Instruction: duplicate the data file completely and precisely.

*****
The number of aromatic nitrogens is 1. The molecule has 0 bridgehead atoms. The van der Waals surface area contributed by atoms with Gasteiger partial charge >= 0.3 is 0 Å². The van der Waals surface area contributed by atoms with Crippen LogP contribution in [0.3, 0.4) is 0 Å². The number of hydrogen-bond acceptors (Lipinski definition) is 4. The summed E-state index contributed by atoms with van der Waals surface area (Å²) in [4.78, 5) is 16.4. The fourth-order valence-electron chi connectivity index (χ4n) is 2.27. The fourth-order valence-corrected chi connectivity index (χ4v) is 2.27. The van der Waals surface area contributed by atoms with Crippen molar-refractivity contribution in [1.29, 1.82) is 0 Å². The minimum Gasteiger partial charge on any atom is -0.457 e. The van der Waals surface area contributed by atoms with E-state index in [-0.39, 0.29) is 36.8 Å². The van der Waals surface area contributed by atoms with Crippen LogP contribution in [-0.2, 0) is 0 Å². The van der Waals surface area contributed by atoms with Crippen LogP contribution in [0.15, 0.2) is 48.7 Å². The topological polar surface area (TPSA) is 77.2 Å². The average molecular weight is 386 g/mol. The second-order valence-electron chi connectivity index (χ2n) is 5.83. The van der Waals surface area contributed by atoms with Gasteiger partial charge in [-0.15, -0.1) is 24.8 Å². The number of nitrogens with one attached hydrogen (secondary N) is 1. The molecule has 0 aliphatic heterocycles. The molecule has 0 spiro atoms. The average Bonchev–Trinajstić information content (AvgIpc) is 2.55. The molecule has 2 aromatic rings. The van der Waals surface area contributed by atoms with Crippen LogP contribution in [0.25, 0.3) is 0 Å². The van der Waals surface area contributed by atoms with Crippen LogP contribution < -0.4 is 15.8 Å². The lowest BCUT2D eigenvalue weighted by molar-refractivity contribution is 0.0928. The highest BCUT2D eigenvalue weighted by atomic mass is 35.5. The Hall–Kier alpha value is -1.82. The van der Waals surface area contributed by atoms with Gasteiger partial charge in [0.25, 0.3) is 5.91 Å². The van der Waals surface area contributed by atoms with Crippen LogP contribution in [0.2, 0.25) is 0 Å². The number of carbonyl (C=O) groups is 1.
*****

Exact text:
The number of aromatic nitrogens is 1. The molecule has 0 bridgehead atoms. The van der Waals surface area contributed by atoms with Gasteiger partial charge >= 0.3 is 0 Å². The van der Waals surface area contributed by atoms with Crippen LogP contribution in [0.3, 0.4) is 0 Å². The number of hydrogen-bond acceptors (Lipinski definition) is 4. The summed E-state index contributed by atoms with van der Waals surface area (Å²) in [4.78, 5) is 16.4. The fourth-order valence-electron chi connectivity index (χ4n) is 2.27. The fourth-order valence-corrected chi connectivity index (χ4v) is 2.27. The van der Waals surface area contributed by atoms with Crippen molar-refractivity contribution in [1.29, 1.82) is 0 Å². The minimum Gasteiger partial charge on any atom is -0.457 e. The van der Waals surface area contributed by atoms with E-state index in [-0.39, 0.29) is 36.8 Å². The van der Waals surface area contributed by atoms with Crippen LogP contribution in [-0.2, 0) is 0 Å². The van der Waals surface area contributed by atoms with Crippen LogP contribution in [0.15, 0.2) is 48.7 Å². The topological polar surface area (TPSA) is 77.2 Å². The average molecular weight is 386 g/mol. The second-order valence-electron chi connectivity index (χ2n) is 5.83. The van der Waals surface area contributed by atoms with Gasteiger partial charge in [-0.15, -0.1) is 24.8 Å². The number of nitrogens with one attached hydrogen (secondary N) is 1. The molecule has 0 aliphatic heterocycles. The molecule has 0 spiro atoms. The average Bonchev–Trinajstić information content (AvgIpc) is 2.55. The molecule has 2 aromatic rings. The van der Waals surface area contributed by atoms with Crippen LogP contribution in [0.25, 0.3) is 0 Å². The van der Waals surface area contributed by atoms with Crippen LogP contribution < -0.4 is 15.8 Å². The lowest BCUT2D eigenvalue weighted by molar-refractivity contribution is 0.0928. The highest BCUT2D eigenvalue weighted by atomic mass is 35.5. The Hall–Kier alpha value is -1.82. The van der Waals surface area contributed by atoms with Gasteiger partial charge in [0.25, 0.3) is 5.91 Å². The van der Waals surface area contributed by atoms with Crippen LogP contribution in [0.2, 0.25) is 0 Å². The number of carbonyl (C=O) groups is 1.